Chhotu Ram Stadium Wrestling Academy in Rohtak is an obscure spectacle, aspiring women wrestlers take on men to toughen up. Sakshi Malik – who won India the first medal (bronze) through Repechage in the 58-kg category of Women’s Freestyle Wrestling in the ongoing Rio Olympics – is one rare product from the institution.

In the wee hours of Thursday, when author Shobhaa De – who earlier condemned the Indian contingent for not bagging medals – slept in her air-conditioned upscale apartment, the 23-year-old rode through Orkhon Purevdorj (Mongolia) and Aisuluu Tynybekova (Kyrgyzstan) in Rio.

India were on the verge of staring at further embarrassments when Sakshi’s bout made the bulbs in Mokhra (her village) flicker.

When she started off, at the age of 12, social issues in the agrarian Haryana made life thorny for grapplers – the state also has the disrepute for female foeticide. People still discriminate on the basis of caste and race, the sex ratio and literacy rate is low too.

Despite the existing taboos, it is astounding to note Haryana’s immense contribution to Indian wrestling.

Mahavir Singh Phogat brought a new wave in the mentality, made wrestling a ritual. During the epoch when pregnant women underwent abortions (society selected the sex), Phogat trained her daughters to be world-class wrestlers.

Sakshi’s triumph is not only India’s coup in an event dominated by middle-east nations, it is a step up for the people of Haryana. This is India’s fifth wrestling medal in the history of Olympics.

She also happens to be the first woman wrestler to bag an Olympic medal and the fourth female athlete to reach the podium.

“I thought of wrestling day and night and my country had lots of expectations. I had already planned to run with the flag if I bag a medal, this was a part of my visualization,” said Malik, who fought tooth and nail till her last breath.

When Saina Nehwal, Rohan Bopanna, Sania Mirza – all dashed India’s hopes in Rio, the burden fell on wrestling; the sport which endured string of controversies before the start of the mega event.

Sushil Kumar-Narsingh Yadav row continued till the latter faced a four-year ban before starting his Rio campaign. His episode trickled further down to other athletes (shot-putter Inderjeet Singh) and the world started looking at India as the new center for doping.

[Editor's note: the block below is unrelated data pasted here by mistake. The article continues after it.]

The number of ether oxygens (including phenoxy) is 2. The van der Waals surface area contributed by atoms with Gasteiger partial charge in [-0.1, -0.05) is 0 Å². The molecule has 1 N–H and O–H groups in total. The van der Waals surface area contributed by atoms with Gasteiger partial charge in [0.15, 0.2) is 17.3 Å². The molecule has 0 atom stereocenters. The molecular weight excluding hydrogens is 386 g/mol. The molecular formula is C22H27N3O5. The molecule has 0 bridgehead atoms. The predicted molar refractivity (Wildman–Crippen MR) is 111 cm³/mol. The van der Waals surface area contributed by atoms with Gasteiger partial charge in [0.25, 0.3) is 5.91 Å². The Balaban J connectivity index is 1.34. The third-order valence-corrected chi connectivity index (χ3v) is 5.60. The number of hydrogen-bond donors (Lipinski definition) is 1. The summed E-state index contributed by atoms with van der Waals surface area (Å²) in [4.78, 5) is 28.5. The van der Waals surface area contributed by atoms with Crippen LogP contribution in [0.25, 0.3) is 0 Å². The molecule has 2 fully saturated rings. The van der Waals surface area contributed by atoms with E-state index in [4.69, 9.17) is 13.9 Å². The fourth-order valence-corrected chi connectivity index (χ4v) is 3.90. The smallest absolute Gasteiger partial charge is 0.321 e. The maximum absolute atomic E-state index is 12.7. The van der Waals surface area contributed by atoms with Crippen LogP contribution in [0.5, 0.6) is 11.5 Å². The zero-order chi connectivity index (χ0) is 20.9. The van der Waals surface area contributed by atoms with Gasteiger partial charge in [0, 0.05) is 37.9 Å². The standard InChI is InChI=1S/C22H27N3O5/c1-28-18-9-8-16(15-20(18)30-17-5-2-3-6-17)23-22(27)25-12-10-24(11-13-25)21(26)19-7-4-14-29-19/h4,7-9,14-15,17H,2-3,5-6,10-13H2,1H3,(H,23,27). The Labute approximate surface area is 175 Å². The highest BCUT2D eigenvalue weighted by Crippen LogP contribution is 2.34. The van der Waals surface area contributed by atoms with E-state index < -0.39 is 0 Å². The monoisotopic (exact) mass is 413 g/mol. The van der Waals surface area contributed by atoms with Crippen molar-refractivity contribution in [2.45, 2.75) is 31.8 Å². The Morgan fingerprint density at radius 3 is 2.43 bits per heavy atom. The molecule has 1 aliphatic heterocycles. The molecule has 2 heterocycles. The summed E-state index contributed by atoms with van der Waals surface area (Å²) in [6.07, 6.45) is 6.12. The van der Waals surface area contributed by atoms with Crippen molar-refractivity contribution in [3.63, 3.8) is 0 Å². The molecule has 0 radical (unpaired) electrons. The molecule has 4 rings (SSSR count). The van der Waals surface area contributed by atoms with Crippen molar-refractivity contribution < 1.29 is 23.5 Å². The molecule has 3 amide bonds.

But all that mattered to Sakshi was a medal at any cost.

“I told myself if I fight till last, I will get a medal. There was no negative feeling, people were banking on wrestlers after a lot of athletes bowed out in the first week,” added Malik, whose coach Ishwar Singh Dahiya went against conventions to make her wrestle with boys which gradually made Rohtak the hub of wrestling.

Sakshi apparently requested to be coached like a boy.

It wasn’t easy.

During early days, the women didn’t even have the professional gear (mainly, costume); they trained wearing t-shirts. In fact, the women, in many instances, trained the boys.

The mini dynamite that exploded in Rio maintained the legacy started by Kavita and Suman Kundu (bronze winner, Commonwealth Games 2010).

Another factor for the institution’s success is the support of senior male wrestlers for the aspiring crop.

The discipline maintained by senior wrestlers escalated garnered inspiration and trust.

According to reports, the senior wrestlers – after stardom– ensured the equipments were in place.

In Sakshi’s school, no girl is hesitant to train with boys and vice-versa; the result is right in front of you.

More power to you, Sakshi.